15. Self-Esteem, Study Habits and Academic Performance among University Students

    Science.gov (United States)

    Chilca Alva, Manuel L.

    2017-01-01

    This study was intended to establish whether self-esteem and study habits correlate with academic performance among university students. Research conducted was descriptive observational, multivariate or cross-sectional factorial in nature. The study population consisted of 196 students enrolled in a Basic Mathematics 1 class at the School of…

  16. Study the relationship between medical sciences students’ self-esteem and academic achievement of Guilan university of medical sciences

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    Jirdehi, Maryam Mirzaee; Asgari, Fariba; Tabari, Rasool; Leyli, Ehsan Kazemnejad

    2018-01-01

    BACKGROUND: Achievement of productivity and improvement of quality in the educational system is the effective, influential factors for countries development. Academic achievement is the main objective of the training program and the most important concerns of teachers, education officials, and university Student's families. Self-esteem is one of the factors affecting student academic achievement. This study is aimed to investigate the relationship between self-esteem and academic achievement in Medical Sciences students of in 2014–2015. SUBJECTS AND METHODS: This is a descriptive–correlational study. In this study, 537 university students were selected using random stratified sampling method from Guilan University of Medical Sciences in 2014–2015. Data were collected using the standard self-esteem questionnaire of Cooper Smith consisting of four elements (general, social, familial, and educational) and a demographic questionnaire. Data were analyzed using SPSS software version 21 and descriptive statistics such as Spearman correlation and Logistic Regression. RESULTS: The results indicated a significant relationship between grade point average and educational self-esteem (P = 0.002, r = 0.135) and global self-esteem (P = 0.02, r = 0.102). There was also a significant relationship between composite Index educational status and general self-esteem (P = 0.019, r = 0.102) and academic achievement (P = 0.007, r = 0.116) and global self-esteem (P = 0.020, r = 0.102). CONCLUSIONS: According to the results, the highest mean score of self-esteem was related to the familial element, and the lowest average was in terms of social self-esteem, therefore, given the importance and necessity of self-esteem in academic achievement, strengthening of all aspects of self-esteem is suggested. PMID:29693033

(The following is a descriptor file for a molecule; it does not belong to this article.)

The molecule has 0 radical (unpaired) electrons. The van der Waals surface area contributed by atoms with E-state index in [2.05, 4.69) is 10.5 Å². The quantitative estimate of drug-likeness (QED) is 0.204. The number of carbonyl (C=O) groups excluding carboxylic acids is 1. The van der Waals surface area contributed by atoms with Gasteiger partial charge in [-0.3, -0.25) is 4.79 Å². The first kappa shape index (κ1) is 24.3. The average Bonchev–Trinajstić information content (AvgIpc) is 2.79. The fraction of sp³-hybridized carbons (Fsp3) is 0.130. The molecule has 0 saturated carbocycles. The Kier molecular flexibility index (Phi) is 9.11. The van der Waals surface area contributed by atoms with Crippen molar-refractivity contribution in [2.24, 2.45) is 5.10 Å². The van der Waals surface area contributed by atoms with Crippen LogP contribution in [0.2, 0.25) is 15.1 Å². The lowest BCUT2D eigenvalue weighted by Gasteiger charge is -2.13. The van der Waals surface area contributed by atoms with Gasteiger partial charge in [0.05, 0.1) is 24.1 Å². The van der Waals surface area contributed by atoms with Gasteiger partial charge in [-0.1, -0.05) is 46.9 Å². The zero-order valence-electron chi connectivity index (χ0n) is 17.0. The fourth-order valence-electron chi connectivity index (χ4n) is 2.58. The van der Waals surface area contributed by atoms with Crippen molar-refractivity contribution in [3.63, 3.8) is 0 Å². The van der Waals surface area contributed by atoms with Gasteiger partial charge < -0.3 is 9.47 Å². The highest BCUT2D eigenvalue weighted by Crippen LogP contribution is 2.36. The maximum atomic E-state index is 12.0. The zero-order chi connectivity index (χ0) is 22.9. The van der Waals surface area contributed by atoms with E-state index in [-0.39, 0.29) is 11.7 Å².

17. Study the relationship between medical sciences students' self-esteem and academic achievement of Guilan university of medical sciences.

    Science.gov (United States)

    Jirdehi, Maryam Mirzaee; Asgari, Fariba; Tabari, Rasool; Leyli, Ehsan Kazemnejad

    2018-01-01

    Achievement of productivity and improvement of quality in the educational system is the effective, influential factors for countries development. Academic achievement is the main objective of the training program and the most important concerns of teachers, education officials, and university Student's families. Self-esteem is one of the factors affecting student academic achievement. This study is aimed to investigate the relationship between self-esteem and academic achievement in Medical Sciences students of in 2014-2015. This is a descriptive-correlational study. In this study, 537 university students were selected using random stratified sampling method from Guilan University of Medical Sciences in 2014-2015. Data were collected using the standard self-esteem questionnaire of Cooper Smith consisting of four elements (general, social, familial, and educational) and a demographic questionnaire. Data were analyzed using SPSS software version 21 and descriptive statistics such as Spearman correlation and Logistic Regression. The results indicated a significant relationship between grade point average and educational self-esteem ( P = 0.002, r = 0.135) and global self-esteem ( P = 0.02, r = 0.102). There was also a significant relationship between composite Index educational status and general self-esteem ( P = 0.019, r = 0.102) and academic achievement ( P = 0.007, r = 0.116) and global self-esteem ( P = 0.020, r = 0.102). According to the results, the highest mean score of self-esteem was related to the familial element, and the lowest average was in terms of social self-esteem, therefore, given the importance and necessity of self-esteem in academic achievement, strengthening of all aspects of self-esteem is suggested.

  18. The Relationship between English Language Proficiency, Academic Achievement and Self-Esteem of Non-Native-English-Speaking Students

    Science.gov (United States)

    Dev, Smitha; Qiqieh, Sura

    2016-01-01

    The present study aims to find out the relationship between English Language proficiency, self-esteem, and academic achievement of the students in Abu Dhabi University (ADU). The variables were analyzed using "t" test, chi-squire and Pearson's product moment correlation. In addition, Self-rating scale, Self-esteem inventory and Language…

  19. The Relationship between Self-Esteem and Academic Achievement in High Ability Students: Evidence from the Wollongong Youth Study

    Science.gov (United States)

    Vialle, Wilma; Heaven, Patrick C. L.; Ciarrochi, Joseph

    2015-01-01

    The relationship between self-esteem and academic achievement is one that is regarded by many educators as a well-established fact. This belief has been often invoked in order to argue against the provision of ability grouping for gifted students. Refuting that commonly-held belief, this research examined the relationship between self-esteem and…